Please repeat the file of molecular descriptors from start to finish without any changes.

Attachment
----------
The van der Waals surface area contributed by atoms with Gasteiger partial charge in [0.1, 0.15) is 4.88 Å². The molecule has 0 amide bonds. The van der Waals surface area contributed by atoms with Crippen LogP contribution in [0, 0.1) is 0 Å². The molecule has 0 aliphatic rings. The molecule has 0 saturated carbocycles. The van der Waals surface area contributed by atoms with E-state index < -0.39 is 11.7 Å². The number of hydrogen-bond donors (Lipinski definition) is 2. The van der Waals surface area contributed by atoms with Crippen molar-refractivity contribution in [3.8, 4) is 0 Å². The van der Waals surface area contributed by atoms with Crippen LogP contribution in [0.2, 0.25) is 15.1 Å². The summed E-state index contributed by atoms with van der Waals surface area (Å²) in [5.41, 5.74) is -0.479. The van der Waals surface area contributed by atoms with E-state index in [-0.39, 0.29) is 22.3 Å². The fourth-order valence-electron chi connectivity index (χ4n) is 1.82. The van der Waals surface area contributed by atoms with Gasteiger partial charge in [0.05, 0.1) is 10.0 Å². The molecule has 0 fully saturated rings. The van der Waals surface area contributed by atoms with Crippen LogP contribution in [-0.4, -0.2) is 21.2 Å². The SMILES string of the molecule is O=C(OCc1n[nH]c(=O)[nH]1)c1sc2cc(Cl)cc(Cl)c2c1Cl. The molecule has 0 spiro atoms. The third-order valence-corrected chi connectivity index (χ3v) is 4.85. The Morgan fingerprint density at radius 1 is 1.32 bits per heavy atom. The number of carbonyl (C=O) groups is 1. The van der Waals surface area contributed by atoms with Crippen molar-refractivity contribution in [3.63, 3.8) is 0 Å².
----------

The van der Waals surface area contributed by atoms with Gasteiger partial charge in [0.1, 0.15) is 4.88 Å². The molecule has 0 amide bonds. The van der Waals surface area contributed by atoms with Crippen LogP contribution in [0, 0.1) is 0 Å². The molecule has 0 aliphatic rings. The molecule has 0 saturated carbocycles. The van der Waals surface area contributed by atoms with E-state index < -0.39 is 11.7 Å². The number of hydrogen-bond donors (Lipinski definition) is 2. The van der Waals surface area contributed by atoms with Crippen molar-refractivity contribution in [3.8, 4) is 0 Å². The van der Waals surface area contributed by atoms with Crippen LogP contribution in [0.2, 0.25) is 15.1 Å². The summed E-state index contributed by atoms with van der Waals surface area (Å²) in [5.41, 5.74) is -0.479. The van der Waals surface area contributed by atoms with E-state index in [-0.39, 0.29) is 22.3 Å². The fourth-order valence-electron chi connectivity index (χ4n) is 1.82. The van der Waals surface area contributed by atoms with Gasteiger partial charge in [0.05, 0.1) is 10.0 Å². The molecule has 0 fully saturated rings. The van der Waals surface area contributed by atoms with Crippen LogP contribution in [-0.4, -0.2) is 21.2 Å². The SMILES string of the molecule is O=C(OCc1n[nH]c(=O)[nH]1)c1sc2cc(Cl)cc(Cl)c2c1Cl. The molecule has 0 spiro atoms. The third-order valence-corrected chi connectivity index (χ3v) is 4.85. The Morgan fingerprint density at radius 1 is 1.32 bits per heavy atom. The number of carbonyl (C=O) groups is 1. The van der Waals surface area contributed by atoms with Crippen molar-refractivity contribution in [3.63, 3.8) is 0 Å².